Jan is an award-winning food writer, artist, and consultant with over 30 years of experience in the food, art, and newspaper industries. She has written and illustrated a weekly food column, Food For Thought for The Corvallis Gazette-Times since 1983, and a syndicated column, Fresh Approach, since 1985. That column is widely read in various papers throughout the Pacific Northwest. Preserving, a seasonal column on preserving food, had a 20 year run in The Oregonian. Jan is the author-illustrator of five cookbooks, the latest being “Oregon Hazelnut Country - The Food, The Drink, The Spirit.” Her celebration of the Pacific Northwest bounty and landscape, as seen through her vibrant watercolors, can be found throughout the book. In November of 2014 Jan was selected to be the poster artist for the 2015 Corvallis Fall Festival poster. In her final design, she incorporated two local icons, Marys Peak and The Willamette River, as seen from the east side of the river. Titled “Inspiration,” the final element she added to tie it all together was an artist who has kayaked downstream to a viewpoint, hopped ashore and is capturing the scene on canvas, perhaps for a piece she will bring to the festival.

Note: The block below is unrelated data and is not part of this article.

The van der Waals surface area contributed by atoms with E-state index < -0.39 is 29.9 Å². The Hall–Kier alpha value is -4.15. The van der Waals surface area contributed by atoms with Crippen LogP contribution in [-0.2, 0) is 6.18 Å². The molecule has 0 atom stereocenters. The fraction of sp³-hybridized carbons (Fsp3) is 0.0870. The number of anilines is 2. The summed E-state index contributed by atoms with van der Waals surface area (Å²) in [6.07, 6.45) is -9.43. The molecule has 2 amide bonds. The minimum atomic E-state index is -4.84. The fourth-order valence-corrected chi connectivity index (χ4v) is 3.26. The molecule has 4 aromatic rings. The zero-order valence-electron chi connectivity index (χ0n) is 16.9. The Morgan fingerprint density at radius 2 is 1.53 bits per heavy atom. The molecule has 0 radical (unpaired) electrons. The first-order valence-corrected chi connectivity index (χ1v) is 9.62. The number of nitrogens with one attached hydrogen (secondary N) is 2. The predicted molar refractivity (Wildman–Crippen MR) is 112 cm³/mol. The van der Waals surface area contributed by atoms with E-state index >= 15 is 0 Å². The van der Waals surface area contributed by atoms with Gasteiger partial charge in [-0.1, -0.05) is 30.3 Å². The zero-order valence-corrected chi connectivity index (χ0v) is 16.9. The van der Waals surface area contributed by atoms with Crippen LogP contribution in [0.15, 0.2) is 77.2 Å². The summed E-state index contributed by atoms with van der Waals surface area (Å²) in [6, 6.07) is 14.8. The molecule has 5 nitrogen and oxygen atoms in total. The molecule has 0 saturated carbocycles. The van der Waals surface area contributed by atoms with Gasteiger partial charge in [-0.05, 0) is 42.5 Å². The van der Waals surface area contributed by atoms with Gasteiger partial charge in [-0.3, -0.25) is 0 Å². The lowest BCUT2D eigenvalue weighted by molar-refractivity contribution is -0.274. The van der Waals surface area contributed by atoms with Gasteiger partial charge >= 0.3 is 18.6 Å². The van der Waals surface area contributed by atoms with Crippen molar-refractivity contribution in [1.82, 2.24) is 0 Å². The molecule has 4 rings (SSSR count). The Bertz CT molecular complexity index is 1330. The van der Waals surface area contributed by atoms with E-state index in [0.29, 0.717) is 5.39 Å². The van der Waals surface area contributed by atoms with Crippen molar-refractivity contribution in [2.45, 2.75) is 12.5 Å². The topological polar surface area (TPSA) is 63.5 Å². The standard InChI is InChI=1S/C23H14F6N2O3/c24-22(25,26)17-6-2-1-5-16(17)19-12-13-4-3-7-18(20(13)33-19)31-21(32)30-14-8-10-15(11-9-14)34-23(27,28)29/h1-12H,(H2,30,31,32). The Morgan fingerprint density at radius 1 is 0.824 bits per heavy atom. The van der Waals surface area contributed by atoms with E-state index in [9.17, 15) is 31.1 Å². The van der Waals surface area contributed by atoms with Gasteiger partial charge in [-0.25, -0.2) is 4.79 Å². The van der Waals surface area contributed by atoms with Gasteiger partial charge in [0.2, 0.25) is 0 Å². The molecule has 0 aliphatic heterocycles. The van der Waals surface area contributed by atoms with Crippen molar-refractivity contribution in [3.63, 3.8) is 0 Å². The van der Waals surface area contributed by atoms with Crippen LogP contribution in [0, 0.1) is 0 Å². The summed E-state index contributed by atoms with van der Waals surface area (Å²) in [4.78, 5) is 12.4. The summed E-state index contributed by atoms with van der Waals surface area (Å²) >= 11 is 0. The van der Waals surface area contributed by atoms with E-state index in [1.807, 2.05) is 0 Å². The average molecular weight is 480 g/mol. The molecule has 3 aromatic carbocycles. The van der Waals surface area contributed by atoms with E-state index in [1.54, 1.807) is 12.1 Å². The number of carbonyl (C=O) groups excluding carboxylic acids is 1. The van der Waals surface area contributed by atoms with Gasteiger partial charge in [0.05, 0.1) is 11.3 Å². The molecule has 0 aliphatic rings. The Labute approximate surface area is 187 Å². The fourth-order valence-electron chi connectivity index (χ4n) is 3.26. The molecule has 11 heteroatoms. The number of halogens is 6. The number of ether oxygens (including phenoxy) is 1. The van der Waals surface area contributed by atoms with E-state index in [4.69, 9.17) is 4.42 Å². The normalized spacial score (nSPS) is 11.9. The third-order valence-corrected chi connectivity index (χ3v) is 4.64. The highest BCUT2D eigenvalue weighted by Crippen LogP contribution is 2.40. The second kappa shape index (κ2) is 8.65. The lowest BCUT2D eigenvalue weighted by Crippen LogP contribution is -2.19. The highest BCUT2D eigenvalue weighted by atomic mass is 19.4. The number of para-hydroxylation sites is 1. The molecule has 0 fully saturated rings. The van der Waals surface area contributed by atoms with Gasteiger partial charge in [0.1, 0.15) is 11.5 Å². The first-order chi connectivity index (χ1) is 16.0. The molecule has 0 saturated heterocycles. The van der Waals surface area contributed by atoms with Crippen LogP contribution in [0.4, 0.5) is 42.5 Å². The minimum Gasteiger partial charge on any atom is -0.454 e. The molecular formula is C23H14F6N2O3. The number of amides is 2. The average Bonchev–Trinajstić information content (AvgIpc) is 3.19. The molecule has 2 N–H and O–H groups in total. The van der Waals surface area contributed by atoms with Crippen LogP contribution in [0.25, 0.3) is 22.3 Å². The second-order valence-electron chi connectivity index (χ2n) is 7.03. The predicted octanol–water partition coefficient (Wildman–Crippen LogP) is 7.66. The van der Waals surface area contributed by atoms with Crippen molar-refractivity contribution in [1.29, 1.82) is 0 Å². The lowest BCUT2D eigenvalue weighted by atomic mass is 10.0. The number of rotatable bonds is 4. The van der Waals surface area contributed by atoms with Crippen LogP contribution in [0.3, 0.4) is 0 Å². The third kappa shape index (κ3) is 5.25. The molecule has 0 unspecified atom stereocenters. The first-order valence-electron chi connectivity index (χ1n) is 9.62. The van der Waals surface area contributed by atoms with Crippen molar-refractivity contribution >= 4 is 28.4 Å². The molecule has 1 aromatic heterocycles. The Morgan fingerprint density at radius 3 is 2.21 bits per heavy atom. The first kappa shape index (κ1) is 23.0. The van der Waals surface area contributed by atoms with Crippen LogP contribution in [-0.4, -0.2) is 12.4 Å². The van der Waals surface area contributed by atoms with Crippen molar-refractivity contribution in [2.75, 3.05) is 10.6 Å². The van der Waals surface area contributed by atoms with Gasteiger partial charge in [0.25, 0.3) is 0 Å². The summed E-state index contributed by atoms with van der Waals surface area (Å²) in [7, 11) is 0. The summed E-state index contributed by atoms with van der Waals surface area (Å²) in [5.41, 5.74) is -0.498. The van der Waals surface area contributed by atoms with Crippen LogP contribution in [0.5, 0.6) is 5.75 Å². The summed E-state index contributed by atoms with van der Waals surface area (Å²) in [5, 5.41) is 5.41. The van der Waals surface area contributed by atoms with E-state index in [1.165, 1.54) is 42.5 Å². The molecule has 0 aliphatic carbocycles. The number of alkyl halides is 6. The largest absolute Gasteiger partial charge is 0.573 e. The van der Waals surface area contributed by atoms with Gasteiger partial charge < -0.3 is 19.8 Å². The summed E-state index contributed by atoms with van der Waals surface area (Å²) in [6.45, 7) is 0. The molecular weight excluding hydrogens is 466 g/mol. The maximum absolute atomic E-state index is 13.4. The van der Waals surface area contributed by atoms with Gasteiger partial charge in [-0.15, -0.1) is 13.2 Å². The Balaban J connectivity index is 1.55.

When asked to expand on her journey through the arts, she explained: “It was a long process. It began in 1989. I had been writing a column for The Oregonian’s FOODday section since 1985. In the beginning, I was providing black and white line drawings of food art to accompany my stories. Then my editor asked if I could start producing color art so they could put my stories on the front page of the section. Watercolors seemed like the most visual and exciting medium. So that’s how it began. Of course, once I started painting landscapes of all the Oregon scenery my husband and family backpacked through each summer, I truly fell in love with what I was doing. It was a way to keep enjoying my experiences, even back in my studio. And I knew then that producing landscapes and “food art” would always be a part of my professional life, even as I continued to be a food writer and cookbook author. “I consider myself luckier than the average painter because my husband retired from his profession as a research biologist from the Environmental Protection Agency and built a business centered around custom picture framing and art publishing. How many artists get to say they’re married to their framer?”